The building of a tidal dock in 1767 initiated the development of the town of Warrenpoint. The dock was funded by the Irish Parliament after the merchants of Newry petitioned them for a grant to build the dock. They submitted a plan and an estimate of the work was appraised at almost £3,000 with two years for building. The merchants were given a grant of £1,500. Roger Hall, Robert Ross, Robert Scott and Edward Corry were appointed as commissioners and the dock became property of the Hall family who were the landlords in the area.  

In 1777, the Newry merchants petitioned for another grant of £1,447 which was approved. Two years later Warrenpoint docks had ships sailing from Warrenpoint to America.  Sometime around 1830, the piers were extended into the channel to enable vessels to come in at half-tide and a patent slip was constructed for the building and repair of ships. By 1846 it would take only 16 hours to reach London from Warrenpoint by boat and train. 

Up until 1850, ships of 150 tons and over could go no higher than Warrenpoint. During the years of the Great Famine, emigrants to America and elsewhere bought their tickets in Newry and sailed from Warrenpoint. However, the opening of a new ship canal at Newry in 1850 changed this situation.  

Roger Hall carried out improvements on the harbour at Warrenpoint which were noted in the minutes of a select Committee of the House of Lords in 1863. Some of the improvements made throughout the years included the building the Victoria Pier and a large shed costing around £5000-£6000. Hall also set up gas lights at the Harbour and the Pier. It was also noted that since 1819, Hall had spent an estimated £4000 on improving the accommodation of Warrenpoint. After the opening of the Newry – Warrenpoint Railway in 1849, £5000 was spent on extensions at Warrenpoint so that goods could be transported to and from Warrenpoint Harbour by rail, reducing transit expenses by half.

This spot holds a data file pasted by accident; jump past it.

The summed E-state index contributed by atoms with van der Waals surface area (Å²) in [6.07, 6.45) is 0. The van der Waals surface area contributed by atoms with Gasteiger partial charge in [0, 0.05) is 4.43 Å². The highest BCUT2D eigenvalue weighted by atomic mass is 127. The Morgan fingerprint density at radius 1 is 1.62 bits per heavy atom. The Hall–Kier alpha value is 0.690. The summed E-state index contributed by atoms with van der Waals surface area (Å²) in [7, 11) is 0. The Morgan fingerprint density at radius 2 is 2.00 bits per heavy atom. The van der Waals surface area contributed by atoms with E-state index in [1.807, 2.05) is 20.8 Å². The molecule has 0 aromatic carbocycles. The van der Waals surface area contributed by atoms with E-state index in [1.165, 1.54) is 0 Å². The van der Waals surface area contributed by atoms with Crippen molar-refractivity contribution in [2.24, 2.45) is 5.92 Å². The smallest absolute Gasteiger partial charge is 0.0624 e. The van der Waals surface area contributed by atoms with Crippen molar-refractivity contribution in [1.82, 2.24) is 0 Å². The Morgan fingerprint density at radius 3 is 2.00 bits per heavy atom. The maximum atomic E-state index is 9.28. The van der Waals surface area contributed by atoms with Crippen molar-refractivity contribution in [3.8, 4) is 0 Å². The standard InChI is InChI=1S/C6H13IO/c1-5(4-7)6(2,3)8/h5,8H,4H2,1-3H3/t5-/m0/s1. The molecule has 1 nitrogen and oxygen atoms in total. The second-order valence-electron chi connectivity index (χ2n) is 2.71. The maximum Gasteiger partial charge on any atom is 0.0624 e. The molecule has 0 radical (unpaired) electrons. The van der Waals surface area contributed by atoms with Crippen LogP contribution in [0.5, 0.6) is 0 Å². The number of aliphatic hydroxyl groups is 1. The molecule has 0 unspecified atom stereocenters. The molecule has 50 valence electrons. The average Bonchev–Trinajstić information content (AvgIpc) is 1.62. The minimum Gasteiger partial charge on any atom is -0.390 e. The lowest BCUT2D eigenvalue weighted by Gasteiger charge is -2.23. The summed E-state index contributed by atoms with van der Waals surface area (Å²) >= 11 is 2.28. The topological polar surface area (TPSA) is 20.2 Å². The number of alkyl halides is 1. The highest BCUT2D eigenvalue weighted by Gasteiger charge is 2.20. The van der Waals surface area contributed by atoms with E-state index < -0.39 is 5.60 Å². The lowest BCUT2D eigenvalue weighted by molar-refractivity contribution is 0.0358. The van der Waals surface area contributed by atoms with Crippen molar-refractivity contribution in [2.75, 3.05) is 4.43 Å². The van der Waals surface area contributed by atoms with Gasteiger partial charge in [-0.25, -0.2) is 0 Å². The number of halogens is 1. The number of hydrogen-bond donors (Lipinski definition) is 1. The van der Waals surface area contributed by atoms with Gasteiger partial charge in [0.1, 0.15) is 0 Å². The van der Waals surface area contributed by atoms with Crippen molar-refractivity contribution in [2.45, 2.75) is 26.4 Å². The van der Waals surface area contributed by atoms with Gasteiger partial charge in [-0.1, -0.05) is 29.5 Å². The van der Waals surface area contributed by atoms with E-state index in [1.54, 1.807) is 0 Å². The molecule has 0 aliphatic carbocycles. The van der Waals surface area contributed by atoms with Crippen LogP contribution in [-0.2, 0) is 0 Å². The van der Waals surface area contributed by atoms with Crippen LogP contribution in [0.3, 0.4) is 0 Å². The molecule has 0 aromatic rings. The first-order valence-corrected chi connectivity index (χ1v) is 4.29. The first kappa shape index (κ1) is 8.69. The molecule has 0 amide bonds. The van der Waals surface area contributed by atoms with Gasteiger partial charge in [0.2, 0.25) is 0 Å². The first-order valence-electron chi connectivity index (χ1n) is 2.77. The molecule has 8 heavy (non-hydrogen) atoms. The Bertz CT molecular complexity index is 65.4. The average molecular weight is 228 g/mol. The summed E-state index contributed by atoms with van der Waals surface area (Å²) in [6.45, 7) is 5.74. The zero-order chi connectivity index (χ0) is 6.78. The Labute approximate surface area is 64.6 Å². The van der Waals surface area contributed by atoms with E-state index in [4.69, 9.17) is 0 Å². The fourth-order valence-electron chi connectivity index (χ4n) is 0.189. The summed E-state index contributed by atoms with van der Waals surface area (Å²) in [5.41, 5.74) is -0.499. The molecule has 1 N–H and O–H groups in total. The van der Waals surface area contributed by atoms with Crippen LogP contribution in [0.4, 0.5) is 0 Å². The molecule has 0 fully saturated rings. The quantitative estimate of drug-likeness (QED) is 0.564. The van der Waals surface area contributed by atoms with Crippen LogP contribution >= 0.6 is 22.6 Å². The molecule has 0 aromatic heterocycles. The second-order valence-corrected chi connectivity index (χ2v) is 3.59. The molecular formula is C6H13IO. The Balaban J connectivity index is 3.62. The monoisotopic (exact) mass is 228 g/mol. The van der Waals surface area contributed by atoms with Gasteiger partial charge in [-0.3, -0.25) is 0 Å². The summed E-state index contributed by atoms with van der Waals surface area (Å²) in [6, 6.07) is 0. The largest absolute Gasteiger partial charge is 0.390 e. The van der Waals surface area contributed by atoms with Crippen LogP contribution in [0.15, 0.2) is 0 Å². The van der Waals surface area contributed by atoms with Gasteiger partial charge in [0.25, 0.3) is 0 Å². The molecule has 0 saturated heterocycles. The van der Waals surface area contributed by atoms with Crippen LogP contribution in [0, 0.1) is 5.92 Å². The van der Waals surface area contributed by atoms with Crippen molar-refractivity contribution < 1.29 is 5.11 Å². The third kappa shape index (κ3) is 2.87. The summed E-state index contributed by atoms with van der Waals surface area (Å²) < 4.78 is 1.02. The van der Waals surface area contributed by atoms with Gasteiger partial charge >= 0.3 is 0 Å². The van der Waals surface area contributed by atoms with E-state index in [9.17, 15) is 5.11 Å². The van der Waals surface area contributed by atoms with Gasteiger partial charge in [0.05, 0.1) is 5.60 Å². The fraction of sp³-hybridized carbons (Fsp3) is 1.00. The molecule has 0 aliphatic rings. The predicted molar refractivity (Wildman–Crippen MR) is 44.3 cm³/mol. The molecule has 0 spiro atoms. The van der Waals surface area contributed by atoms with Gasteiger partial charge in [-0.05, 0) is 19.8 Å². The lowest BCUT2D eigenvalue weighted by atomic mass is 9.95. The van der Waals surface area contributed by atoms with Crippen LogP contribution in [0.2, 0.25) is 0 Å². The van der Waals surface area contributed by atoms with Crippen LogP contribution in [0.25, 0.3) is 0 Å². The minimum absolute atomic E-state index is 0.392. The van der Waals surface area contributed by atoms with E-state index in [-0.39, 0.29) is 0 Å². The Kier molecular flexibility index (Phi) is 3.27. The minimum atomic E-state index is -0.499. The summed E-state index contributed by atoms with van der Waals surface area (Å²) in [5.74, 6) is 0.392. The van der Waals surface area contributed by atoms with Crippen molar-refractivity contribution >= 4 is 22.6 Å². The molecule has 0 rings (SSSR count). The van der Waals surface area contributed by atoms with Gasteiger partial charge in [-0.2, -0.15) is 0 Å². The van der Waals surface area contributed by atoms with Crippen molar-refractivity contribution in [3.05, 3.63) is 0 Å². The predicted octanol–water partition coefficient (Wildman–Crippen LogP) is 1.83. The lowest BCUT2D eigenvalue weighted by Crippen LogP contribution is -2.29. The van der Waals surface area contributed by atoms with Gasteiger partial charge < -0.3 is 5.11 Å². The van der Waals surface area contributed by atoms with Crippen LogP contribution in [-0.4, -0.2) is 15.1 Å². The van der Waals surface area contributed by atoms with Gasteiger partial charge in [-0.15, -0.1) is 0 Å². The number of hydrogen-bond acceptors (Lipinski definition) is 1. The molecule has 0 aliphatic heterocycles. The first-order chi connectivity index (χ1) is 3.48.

With the opening of the Albert Basin and a new ship canal at Newry, Warrenpoint declined as a port while Greenore and Newry increased business. However, Warrenpoint’s maritime location proved to be beneficial during the Second World War. In 1942, a Dublin and Belfast firm of Steel Construction Engineers named Smith and Pearson Ltd began building tank landing crafts in a workshop in Merchant Quay in Newry. The tanks in question, Mulberry Harbours, were prominent in the D-Day invasion. By 1944 the company was asked to set up a building operation in the Warrenpoint Shipyard Co. Ltd.  They built 20 L.C.T. Mk. 4’s (Tank Landing Craft) before moving on to the Mk. 8’s in 1945 which were then converted into cargo vessels and small tankers after the war. At the height of operation, an estimated 1000 men were employed at the Warrenpoint yard.  

It was believed that Warrenpoint became the preferred port over Newry and Greenore when container shipping began to use Warrenpoint Port in 1964. Container ships were too large to use the Victoria Lock at Newry and the Port of Newry closed in March 1974. 

Operational from 1973, the modern port at Warrenpoint was developed and expanded between 1972 and 1974 on land formerly occupied by John Kelly Ltd (coal importers), Warrenpoint Railway Station and Dow Mac Cement, supplemented by land reclamation. This provided the new port with twenty-eight acres of land. The Port of Warrenpoint has continue to grow and now covers an area of fifty-three acres.  


Detail from a drawing, dated 1865, showing two alternative locations for a new pier at Warrenpoint. Plan A was proposed by The Newry and Greenore Railway Company whilst Plan B was proposed by Major Hall of Narrow Water. The old Dock and the Patent Slip are also shown. 

Newry and Mourne Museum Collection